In addition, a food garden was planted at Mahlekisana Primary School and training in permaculture food gardening was provided. The school garden now feeds 4 000 schoolchildren and community members a month. It functions as a resource centre, where people are taught organic farming and the nursery provides seeds for community initiatives.
Respect for local culture and support for social development are integral to responsible tourism practice, considering the effect tourism can have on local communities. AndBeyond also recognises that its most valuable asset is its staff. Spearheaded by positive health trainers, David Patient and Neil Orr, they created a dynamic training course in 2003, built around natural vitamins and minerals, affordable foodstuffs and the power of positive thinking. It is geared at preventive health care and at improving the health of people living with chronic disease.
Patient is the longest documented HIV-positive survivor in the world, at more than 31 years and counting, 22 of which were without antiretroviral therapy. He was diagnosed with Grids on 13 March 1983, while living in Las Vegas in the USA. Grids was later to be more commonly and universally known as Aids. Orr has a Masters degree in research psychology in the area of psychoneuroimmunology, which is concerned with the role that attitude plays in maintaining health.
They motivate and empower people through Positive Health training, and encourage them to take positive action in dealing with all current health challenges, not just HIV/Aids. Working with AndBeyond, the Positive Health programme has reached over 30 000 individuals among staff and rural communities. The programme was voted one of three finalists in the 2005 Tourism for Tomorrow Awards in the Investor in People category.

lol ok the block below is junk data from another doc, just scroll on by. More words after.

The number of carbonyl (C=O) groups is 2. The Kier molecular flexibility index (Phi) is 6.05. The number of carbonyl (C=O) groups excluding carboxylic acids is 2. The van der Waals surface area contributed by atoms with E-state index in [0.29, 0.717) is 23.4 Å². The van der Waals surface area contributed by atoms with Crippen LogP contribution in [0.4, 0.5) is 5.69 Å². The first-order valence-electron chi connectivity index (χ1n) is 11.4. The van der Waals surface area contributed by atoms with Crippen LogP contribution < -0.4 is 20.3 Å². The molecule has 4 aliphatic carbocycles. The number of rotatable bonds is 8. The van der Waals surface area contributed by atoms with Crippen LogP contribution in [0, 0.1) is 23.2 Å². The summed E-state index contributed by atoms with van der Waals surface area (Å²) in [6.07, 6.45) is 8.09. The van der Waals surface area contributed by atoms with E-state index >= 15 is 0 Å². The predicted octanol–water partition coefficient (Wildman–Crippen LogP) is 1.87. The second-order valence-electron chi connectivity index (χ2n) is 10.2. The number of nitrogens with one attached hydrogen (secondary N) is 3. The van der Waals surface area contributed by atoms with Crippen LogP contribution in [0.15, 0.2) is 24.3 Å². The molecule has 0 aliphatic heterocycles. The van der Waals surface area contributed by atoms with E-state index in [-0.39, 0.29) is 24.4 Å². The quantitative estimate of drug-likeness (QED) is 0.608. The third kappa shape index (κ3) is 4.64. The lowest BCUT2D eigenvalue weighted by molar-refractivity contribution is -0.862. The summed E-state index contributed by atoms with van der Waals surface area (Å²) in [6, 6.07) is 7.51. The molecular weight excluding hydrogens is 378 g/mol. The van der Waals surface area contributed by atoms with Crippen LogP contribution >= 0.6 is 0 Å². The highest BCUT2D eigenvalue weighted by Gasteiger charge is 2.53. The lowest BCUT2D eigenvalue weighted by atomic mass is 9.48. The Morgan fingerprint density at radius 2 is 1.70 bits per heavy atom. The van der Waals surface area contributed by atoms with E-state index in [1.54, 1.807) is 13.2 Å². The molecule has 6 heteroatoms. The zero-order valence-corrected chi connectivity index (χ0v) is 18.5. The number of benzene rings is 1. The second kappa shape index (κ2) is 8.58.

Goal Is Life
To increase motivation to stay healthy and start a culture of developing life goals, AndBeyond created its The Goal is Life programme, linking the universal game of soccer and the great game of life. It involves working with World Wide Sports and listening to soccer stars spread the message that to achieve your goals, you need to maintain a healthy body and a healthy mind. Soccer stars have held workshops in surrounding communities to inspire and uplift the staff and neighbours, and to help spread the message of safe sex and healthy living.
There is also a Sing for Life programme, which celebrates the ancient African arts of drumming, singing and dancing. Across Africa, AndBeyond’s properties hold staff performances of song, dance and drumming. It also held an international competition with staff from its properties. Competing against each other with virtuoso performances of modern and traditional song and dance, they gathered on a single stage and celebrated life, heritage and their magical continent.
AndBeyond’s community development partner is the Africa Foundation. The latter facilitates the socio-economic development of rural communities living in or close to the continent’s conservation areas. The former provides direct employment for nearly 2 000 people, and in some cases has boosted the employment level on the land by 1 000 percent.
Visit their website at www.andbeyond.com